Which were infus'd in the first minds by grace?

So might the heir, whose father hath, in play,
Wasted a thousand pounds of ancient rent,

By painful earning of one groat a day,

Hope to restore the patrimony spent.

If ought can teach us ought, affliction's looks,
(Making us pry into ourselves so near)
Teach us to know ourselves, beyond all books
Or all the learned schools that ever were.

This mistress lately pluck'd me by the ear,

And many a golden lesson hath me taught; Hath made my sences quick, and reason clear; Reform'd my will, and rectify'd my thought.

So do the winds and thunders cleanse the air:
So working seas settle and purge the wine:
So lopp'd and pruned trees do flourish fair:
So doth the fire the drossy gold refine.

Neither Minerva, nor the learned Muse,

Nor rules of art, nor precepts of the wise, Could in my brain those beams of skill infuse,

As but the glance of this dame's angry eyes.

She within lists my ranging mind hath brought, I know my soul hath power to know all things,

That now beyond myself I will not go; Myself am centre of my circling thought, Only myself I study, learn, and know.

I know my body's of so frail a kind,

As force without, fevers within can kill: I know the heavenly nature of my mind, But 'tis corrupted both in wit and will:

Yet is she blind and ignorant in all:
I know I'm one of Nature's little kings,
Yet to the least and vilest things am thrall.

I know my life's a pain, and but a span;

I know my sense is mock'd in ev'ry thing: And to conclude, I know myself a man,

Which is a proud, and yet a wretched thing.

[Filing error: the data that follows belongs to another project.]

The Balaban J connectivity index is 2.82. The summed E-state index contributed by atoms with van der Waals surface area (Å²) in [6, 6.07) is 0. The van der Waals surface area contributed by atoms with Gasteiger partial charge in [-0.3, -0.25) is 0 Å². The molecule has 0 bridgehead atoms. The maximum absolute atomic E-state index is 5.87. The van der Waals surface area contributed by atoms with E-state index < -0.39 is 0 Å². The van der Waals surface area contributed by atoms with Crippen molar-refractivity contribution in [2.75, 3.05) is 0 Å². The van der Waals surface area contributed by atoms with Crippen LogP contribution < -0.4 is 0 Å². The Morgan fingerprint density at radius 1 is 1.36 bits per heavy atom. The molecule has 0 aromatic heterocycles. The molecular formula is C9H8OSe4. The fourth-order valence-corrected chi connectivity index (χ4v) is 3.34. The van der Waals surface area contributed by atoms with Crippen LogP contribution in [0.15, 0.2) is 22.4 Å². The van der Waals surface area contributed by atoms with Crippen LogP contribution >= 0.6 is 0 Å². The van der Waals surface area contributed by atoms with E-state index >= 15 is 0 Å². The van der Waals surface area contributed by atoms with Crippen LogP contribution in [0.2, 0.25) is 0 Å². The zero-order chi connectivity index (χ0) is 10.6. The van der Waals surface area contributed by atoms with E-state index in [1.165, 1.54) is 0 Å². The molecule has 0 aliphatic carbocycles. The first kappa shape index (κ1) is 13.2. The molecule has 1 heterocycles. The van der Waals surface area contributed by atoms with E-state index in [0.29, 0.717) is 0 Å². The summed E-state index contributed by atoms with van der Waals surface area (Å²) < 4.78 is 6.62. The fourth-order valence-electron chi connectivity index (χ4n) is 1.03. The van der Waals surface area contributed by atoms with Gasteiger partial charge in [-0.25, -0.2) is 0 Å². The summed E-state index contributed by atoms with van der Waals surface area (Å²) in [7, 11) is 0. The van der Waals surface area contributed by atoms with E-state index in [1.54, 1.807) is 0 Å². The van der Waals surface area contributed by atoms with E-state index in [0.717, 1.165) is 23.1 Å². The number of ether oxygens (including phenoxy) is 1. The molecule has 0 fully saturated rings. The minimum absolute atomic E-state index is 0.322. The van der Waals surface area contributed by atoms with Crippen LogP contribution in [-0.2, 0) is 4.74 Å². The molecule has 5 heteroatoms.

John Donne ward 1573 zu London geboren und zeichnete sich schon so früh durch seine bedeutenden geistigen Fähigkeiten aus, dass er bereits in seinem zwölften Jahre die Universität Oxford besuchen konnte. Von hier ging er nach Cambridge, und widmete sich dann der Rechtswissenschaft; die kirchlichen Streitigkeiten seiner Zeit beschäftigten ihn aber so sehr, dass er ihnen seine ganze Zeit widmete und endlich in Folge seiner Forschungen offen vom Katholicismus zum Protestantismus übertrat. 1596 begleitete er den Grafen von Essex auf der Expedition nach Cadix, machte dann eine grössere Reise durch Spanien und Italien und ward bei seiner Heimkehr Secretair des Lord Kanzlers Egerton. Später trat er in den geistlichen Stand, wurde Caplan des Königs, dann Prediger der Gesellschaft von Lincolns-Inn und zuletzt Dechant von St. Paul. Er starb am 31. März 1631 und ward in der Kathedrale begraben, wo man ihm auch ein Monument errichtete. Seine poetischen Werke erschienen zuerst London 1633 in 4. und wurden später öfter und in verschiedenem Format wieder aufgelegt. Sie enthalten Satyren, Elegieen, Epigramme, Lieder, Sonette u. s. W. Er wird gewöhnlich als einer der ersten englischen Satyriker gepriesen, doch sind seine Satyren, welche Pope später überarbeitete, ihnen jedoch dadurch viel von ihrer Originalität raubte, mehr durch meisterhafte Reflectionen als durch Schilderungen bedeutend. Donne besass reiche Phantasie, Scharfsinn, Witz und tiefes Gefühl, aber seine Bilder sind oft zu gehäuft, sein Styl gesucht und dunkel und seine Diction selten correct. Unter seinen lyrischen Poesieen findet sich dagegen viel Gelungenes und Hübsches.